Religious leaders from the Buddhist, Catholic, Protestant, Hoa Hao Buddhist and Cao Dai are all signatories to the statement, entitled ‘Concerning the Ordinance on Religion and Belief of 2004 and the 2012 Decree on Directives and Measures for Implementing the Ordinance on Religion and Belief.’ In the statement, which is addressed to Vietnamese government officials, clergy, religious groups and citizens, as well as to members of the international community including the United Nations, the authors address both the conceptual and practical obstacles to the realisation of religious freedom in Vietnam.
The statement asserts that lack of legal status prevents religious organizations from engaging in routine transactions such as opening a bank account or buying and owning property. Although religious organizations are able to register for the purposes of operation, they face many restrictions, as outlined in the statement. In January 2013, Christian Solidarity Worldwide (CSW) produced a summary of the main concerns held by religious leaders, activists and legal experts regarding Decree 92, many of which are raised in this statement.
The statement concludes that Ordinance No. 21 and Decree No. 92 have been used not to protect religious freedom but to control all religious life, to use religions and their organizations for propaganda purposes, to stifle criticism of the government by religious organizations, and to prevent these organizations from contributing to civil society. It states that large-scale celebrations and places of worship are not necessarily indicators of genuine religious freedom, which can only exist “when a government truly acknowledges the fundamental rights of religious organizations”. Finally, the authors call for the release all prisoners of conscience, operational independence and freedom from government interference for religious organizations, and the return of tangible property and other assets.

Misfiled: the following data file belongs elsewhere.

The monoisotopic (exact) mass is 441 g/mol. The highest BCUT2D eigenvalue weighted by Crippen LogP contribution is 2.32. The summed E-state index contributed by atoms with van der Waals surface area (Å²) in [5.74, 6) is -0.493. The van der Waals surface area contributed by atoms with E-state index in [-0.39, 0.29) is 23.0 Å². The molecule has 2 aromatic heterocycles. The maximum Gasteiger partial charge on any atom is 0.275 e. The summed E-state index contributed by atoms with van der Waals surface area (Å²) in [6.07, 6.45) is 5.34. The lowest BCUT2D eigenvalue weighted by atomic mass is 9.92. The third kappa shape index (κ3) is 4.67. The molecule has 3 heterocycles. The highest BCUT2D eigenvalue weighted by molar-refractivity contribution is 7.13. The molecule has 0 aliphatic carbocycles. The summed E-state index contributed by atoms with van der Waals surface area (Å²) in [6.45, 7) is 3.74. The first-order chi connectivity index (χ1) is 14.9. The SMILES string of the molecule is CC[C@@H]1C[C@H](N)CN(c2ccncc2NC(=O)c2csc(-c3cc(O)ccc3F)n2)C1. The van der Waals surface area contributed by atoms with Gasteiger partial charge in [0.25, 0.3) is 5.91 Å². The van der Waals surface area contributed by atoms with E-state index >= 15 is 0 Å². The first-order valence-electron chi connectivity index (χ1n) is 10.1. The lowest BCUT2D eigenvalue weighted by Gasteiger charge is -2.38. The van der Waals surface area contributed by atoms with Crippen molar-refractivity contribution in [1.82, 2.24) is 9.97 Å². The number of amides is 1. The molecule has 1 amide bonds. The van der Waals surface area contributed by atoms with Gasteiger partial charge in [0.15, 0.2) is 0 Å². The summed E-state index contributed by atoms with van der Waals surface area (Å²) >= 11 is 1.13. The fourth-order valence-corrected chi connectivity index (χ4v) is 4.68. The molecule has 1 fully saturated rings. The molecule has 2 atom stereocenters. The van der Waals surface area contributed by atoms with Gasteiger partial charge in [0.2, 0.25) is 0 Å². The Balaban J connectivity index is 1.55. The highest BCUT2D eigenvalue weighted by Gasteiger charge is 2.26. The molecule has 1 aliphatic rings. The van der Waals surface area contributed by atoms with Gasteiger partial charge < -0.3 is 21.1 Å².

CSW’s Chief Executive Mervyn Thomas said, “We welcome the efforts of different religious groups to come together to address issues of mutual concern regarding freedom of religion or belief in Vietnam. CSW shares many of these concerns, and urges the government of Vietnam to thoroughly and impartially investigate the issues raised by these religious organizations. We further call on the government to revise regulations and directives which place on religious organizations and activities unnecessary restrictions incompatible with international standards on the right to freedom of religion or belief."